Michael KreponThe Un-Scorecard for the Trump-Kim Encounter

Quote of the week:

“In order to properly understand the big picture, everyone should fear becoming mentally clouded and obsessed with one small section of truth.” — Xun Zuang

The Punditariat will speak about winners and losers at the Singapore summit. There will also be endless exegesis of the joint communiqué and Trump’s offerings, especially the cessation of joint US-ROK exercises. My advice, freely given, is to be wary of scorecard commentary. This roller coaster ride will have many twists and turns ahead. How could it be otherwise with Trump and Kim Jong-un?

Rip up your scorecard. Instead, I suggest focusing on the big picture: Is another war on the Korean peninsula more or less likely? Have nuclear dangers grown or receded – at least for now? After the Singapore summit, it’s fair to surmise that the likelihood of a second Korean War has been greatly reduced, a war that could well result in the first mushroom clouds on a battlefield since 1945.

This is a significant gain and a marked change from the bellicose threats of the past year. Yes, Trump makes a hash of alliance ties, but in doing so he has created enough space for allies as well as competitors to improve ties with Pyongyang even if Trump or Kim does a U-turn down the road. “Maximum pressure” is in the rear-view mirror. North Korea has now become the destination of choice for Chinese and Russian diplomats. The South Korean President has tiptoed across the Panmunjom demarcation line, and deeper forays may be in store.

Is this good or bad for “denuclearization?” It depends on how realistic this goal is. The critiques of those who believe this is an unrealistic goal ring hollow — because even a perfectly executed game plan would fall short of this objective. No state has “denuclearized” since the 1990s, and I’d be surprised and grateful if Kim joined this club. Absent denuclearization, Kim can still relieve pressures and reduce nuclear dangers by not testing nuclear devices and flight-testing missiles. Consider this “virtual” denuclearization, since the longer nuclear-armed states refrain from nuclear testing and missile flight testing, the more the shadow cast by these weapons recedes. Is this a realistic goal? We shall see. These dynamics might already be underway thanks to the flurry of diplomacy set in motion by Trump’s instinctive decision to meet with Kim and the optics of the Singapore summit.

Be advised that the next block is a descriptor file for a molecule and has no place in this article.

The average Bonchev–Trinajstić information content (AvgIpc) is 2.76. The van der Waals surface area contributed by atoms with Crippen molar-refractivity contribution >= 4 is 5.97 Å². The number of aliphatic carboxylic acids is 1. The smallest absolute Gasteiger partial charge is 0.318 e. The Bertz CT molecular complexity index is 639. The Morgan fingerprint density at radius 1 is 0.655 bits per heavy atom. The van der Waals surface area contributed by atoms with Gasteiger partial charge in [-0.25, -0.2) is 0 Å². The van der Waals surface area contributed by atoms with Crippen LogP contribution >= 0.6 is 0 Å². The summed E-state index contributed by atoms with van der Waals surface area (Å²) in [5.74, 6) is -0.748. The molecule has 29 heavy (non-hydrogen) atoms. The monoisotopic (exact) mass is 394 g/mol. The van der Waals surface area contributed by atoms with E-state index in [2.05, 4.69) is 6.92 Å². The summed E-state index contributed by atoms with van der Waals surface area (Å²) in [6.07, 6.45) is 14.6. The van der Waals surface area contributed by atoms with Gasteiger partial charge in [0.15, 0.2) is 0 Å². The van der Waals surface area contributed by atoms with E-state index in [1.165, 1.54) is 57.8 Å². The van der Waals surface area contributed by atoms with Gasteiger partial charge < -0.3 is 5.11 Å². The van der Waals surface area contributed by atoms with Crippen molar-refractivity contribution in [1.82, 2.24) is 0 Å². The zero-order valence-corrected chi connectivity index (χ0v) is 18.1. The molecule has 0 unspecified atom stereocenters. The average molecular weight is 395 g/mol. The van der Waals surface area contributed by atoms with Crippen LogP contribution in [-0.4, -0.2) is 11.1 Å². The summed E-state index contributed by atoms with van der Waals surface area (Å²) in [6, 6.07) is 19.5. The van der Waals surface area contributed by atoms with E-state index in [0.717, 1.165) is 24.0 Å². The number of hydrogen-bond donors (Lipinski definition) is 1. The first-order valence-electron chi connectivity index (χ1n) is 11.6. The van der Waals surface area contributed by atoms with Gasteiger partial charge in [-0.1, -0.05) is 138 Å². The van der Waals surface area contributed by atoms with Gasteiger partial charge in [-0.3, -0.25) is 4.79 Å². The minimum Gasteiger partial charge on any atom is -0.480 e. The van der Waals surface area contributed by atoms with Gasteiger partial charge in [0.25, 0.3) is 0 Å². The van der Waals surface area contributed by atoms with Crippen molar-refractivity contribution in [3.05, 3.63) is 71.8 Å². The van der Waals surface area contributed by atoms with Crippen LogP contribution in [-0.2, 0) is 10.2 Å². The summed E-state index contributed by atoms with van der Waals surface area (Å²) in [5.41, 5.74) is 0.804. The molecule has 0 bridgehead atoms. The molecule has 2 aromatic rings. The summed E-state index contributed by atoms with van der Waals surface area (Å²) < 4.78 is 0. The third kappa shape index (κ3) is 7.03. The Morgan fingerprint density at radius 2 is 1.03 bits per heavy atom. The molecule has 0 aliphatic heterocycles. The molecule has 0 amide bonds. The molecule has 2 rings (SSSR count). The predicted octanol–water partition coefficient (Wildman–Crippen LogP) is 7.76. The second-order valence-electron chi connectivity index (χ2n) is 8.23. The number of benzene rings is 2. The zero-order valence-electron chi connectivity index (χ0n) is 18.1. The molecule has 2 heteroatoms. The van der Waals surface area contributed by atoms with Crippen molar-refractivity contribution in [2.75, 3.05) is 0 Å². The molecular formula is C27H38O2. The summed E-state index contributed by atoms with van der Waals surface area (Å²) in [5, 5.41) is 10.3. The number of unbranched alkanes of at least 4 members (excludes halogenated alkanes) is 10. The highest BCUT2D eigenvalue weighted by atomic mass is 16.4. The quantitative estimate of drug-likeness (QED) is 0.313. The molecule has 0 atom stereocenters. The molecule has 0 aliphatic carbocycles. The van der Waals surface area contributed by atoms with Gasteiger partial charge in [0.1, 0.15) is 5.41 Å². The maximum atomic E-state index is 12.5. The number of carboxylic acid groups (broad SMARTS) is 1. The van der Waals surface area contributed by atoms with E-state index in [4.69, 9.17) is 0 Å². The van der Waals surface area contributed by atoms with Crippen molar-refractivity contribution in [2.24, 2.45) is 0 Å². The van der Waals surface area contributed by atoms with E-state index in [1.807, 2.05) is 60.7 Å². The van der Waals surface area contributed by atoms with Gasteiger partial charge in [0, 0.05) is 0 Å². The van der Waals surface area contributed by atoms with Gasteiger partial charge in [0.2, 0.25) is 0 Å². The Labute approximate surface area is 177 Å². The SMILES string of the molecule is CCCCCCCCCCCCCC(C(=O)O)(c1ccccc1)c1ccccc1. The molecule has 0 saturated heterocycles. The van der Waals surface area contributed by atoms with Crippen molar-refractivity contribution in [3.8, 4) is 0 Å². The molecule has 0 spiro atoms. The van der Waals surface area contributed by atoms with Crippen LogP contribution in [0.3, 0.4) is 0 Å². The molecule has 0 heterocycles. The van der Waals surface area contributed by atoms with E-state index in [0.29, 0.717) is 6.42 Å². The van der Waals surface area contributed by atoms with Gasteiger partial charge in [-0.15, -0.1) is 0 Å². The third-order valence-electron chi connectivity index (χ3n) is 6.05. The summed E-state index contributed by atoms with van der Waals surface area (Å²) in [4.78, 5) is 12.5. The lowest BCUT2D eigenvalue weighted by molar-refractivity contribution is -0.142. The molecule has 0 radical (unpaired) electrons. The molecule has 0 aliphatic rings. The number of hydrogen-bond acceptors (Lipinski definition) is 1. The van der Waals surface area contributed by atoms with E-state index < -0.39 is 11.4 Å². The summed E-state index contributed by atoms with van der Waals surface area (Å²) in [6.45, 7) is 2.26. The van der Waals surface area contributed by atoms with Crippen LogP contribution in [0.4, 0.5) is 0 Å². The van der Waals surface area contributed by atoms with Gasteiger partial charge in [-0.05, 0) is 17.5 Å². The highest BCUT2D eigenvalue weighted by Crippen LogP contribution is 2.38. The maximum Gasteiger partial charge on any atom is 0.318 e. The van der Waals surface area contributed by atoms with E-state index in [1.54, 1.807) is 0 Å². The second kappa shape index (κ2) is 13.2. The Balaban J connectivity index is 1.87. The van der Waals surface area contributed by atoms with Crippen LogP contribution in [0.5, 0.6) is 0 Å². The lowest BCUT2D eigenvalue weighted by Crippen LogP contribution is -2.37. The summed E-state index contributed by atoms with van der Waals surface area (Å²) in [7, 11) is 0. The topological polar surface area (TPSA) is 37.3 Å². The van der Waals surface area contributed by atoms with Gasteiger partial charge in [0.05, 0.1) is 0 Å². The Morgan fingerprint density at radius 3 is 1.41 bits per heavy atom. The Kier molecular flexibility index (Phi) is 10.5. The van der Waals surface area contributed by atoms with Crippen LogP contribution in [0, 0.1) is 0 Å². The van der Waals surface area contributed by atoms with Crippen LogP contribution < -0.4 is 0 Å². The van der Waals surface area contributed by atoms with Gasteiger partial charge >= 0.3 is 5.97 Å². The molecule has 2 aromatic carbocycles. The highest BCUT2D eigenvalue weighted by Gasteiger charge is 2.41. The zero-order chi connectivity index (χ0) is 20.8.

Comments

  1. robgoldston (History)

    I am sure you were just using short-hand, but Hiroshima & Nagasaki were not battlefields. They were cities with many, many civilians, Whom we killed. We should never forget that.

    To your point, we could have achieved the present freeze for freeze deal in early 2017, when China proposed it & SK floated it as a balloon. We could have started a dialog when NK had tested neither thermonuclear weapons nor ICBMs.

    When someone pushes you at the brink of a cliff and then casually pulls you back, it is time to find a new hiking companion.

  2. Scott Monje (History)

    A lot of the pundit critique of the summit is the same superficial stuff we seem to get regardless of the issue. “Why is he talking to such a nasty man?” is a common one. A really popular form of “analysis” is to look at the original promise made and then see if it corresponds to the result achieved. This seems to assume that presidents have total power over outcomes, but the real problem–especially in the age of Trump–is that the pundits rarely bother to examine whether the original promise was perhaps counterproductive, self-defeating, or just downright absurd. Thus people go on and on about how Trump didn’t get CVID in his first meeting with Kim, as if that was ever going to happen.

    I think it’s more disturbing that the administration appears to have no real concept of negotiation, strategy, or the technology involved. They don’t actually know what they want to achieve, apart from a few bumper-sticker slogans. Moreover they don’t appear to understand the significance of what they have achieved (or have failed to achieve) in this particular meeting. Indeed, it’s not even clear that they know with any certainty the content of what was agreed to. (I have this sneaking suspicion that if Trump “explained” something to Kim, he thinks Kim agreed to it, but we’ll never really know even what was said during much of this summit.)

  3. Glo (History)

    Prime Minister Shinzo Abe: “There is great meaning in Chairman Kim’s clearly confirming to President Trump the complete denuclearization of the Korean Peninsula.”
    Okay. Like what?
    “Abe also said that resolving the issue of Japanese citizens abducted by North Korea would require the strong support of the United States.” [Reuters]
    No pressure.
    ‘Nuclear-free peninsula’ = just weapons, right, not nuclear energy?
    Waiting to hear how China and South Korea feel about stuff…

    Former Ukraine president Leonid Kravchuk on transferring Ukraine nuclear weapons to Russia: “I feel cheated and offended. We set an example. I was proud of it. I thought that everyone thinks alike. It turns out [the negotiators] all understood it only up to [the] point when they left the building. All was forgotten once the doors shut behind them.”

    • M B (History)

      Nukes = Power

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